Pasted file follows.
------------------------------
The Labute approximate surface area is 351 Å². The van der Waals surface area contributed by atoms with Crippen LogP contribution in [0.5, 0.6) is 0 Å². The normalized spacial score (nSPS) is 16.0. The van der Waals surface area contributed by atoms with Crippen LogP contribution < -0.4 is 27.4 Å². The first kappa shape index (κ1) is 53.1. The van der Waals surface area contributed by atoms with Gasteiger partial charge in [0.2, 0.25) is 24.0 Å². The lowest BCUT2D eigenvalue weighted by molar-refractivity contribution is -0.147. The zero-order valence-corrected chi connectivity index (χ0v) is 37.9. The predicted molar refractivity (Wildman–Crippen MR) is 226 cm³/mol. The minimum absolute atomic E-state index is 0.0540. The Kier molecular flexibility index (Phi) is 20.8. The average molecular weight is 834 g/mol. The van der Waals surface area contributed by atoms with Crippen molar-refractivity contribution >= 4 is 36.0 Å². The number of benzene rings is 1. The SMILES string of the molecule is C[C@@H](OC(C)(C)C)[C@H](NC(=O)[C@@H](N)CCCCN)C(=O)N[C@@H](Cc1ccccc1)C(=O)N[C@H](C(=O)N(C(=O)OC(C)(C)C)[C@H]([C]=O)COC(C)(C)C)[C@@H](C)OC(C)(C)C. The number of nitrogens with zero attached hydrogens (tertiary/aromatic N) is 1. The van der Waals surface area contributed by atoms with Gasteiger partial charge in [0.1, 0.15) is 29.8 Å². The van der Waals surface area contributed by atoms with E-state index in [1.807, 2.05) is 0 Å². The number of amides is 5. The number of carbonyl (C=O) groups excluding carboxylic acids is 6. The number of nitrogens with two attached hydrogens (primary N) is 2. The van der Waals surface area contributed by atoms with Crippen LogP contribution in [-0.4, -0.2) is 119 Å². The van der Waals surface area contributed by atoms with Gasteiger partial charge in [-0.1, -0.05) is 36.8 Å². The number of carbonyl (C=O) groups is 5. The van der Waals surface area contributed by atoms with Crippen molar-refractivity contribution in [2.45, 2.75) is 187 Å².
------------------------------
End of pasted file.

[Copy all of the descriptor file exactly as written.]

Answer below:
The Labute approximate surface area is 351 Å². The van der Waals surface area contributed by atoms with Crippen LogP contribution in [0.5, 0.6) is 0 Å². The normalized spacial score (nSPS) is 16.0. The van der Waals surface area contributed by atoms with Crippen LogP contribution < -0.4 is 27.4 Å². The first kappa shape index (κ1) is 53.1. The van der Waals surface area contributed by atoms with Gasteiger partial charge in [0.2, 0.25) is 24.0 Å². The lowest BCUT2D eigenvalue weighted by molar-refractivity contribution is -0.147. The zero-order valence-corrected chi connectivity index (χ0v) is 37.9. The predicted molar refractivity (Wildman–Crippen MR) is 226 cm³/mol. The minimum absolute atomic E-state index is 0.0540. The Kier molecular flexibility index (Phi) is 20.8. The average molecular weight is 834 g/mol. The van der Waals surface area contributed by atoms with Crippen molar-refractivity contribution >= 4 is 36.0 Å². The number of benzene rings is 1. The SMILES string of the molecule is C[C@@H](OC(C)(C)C)[C@H](NC(=O)[C@@H](N)CCCCN)C(=O)N[C@@H](Cc1ccccc1)C(=O)N[C@H](C(=O)N(C(=O)OC(C)(C)C)[C@H]([C]=O)COC(C)(C)C)[C@@H](C)OC(C)(C)C. The number of nitrogens with zero attached hydrogens (tertiary/aromatic N) is 1. The van der Waals surface area contributed by atoms with Gasteiger partial charge in [0.1, 0.15) is 29.8 Å². The van der Waals surface area contributed by atoms with E-state index in [1.807, 2.05) is 0 Å². The number of amides is 5. The number of carbonyl (C=O) groups excluding carboxylic acids is 6. The number of nitrogens with two attached hydrogens (primary N) is 2. The van der Waals surface area contributed by atoms with Crippen LogP contribution in [-0.4, -0.2) is 119 Å². The van der Waals surface area contributed by atoms with Gasteiger partial charge in [-0.1, -0.05) is 36.8 Å². The number of carbonyl (C=O) groups is 5. The van der Waals surface area contributed by atoms with Crippen molar-refractivity contribution in [2.45, 2.75) is 187 Å².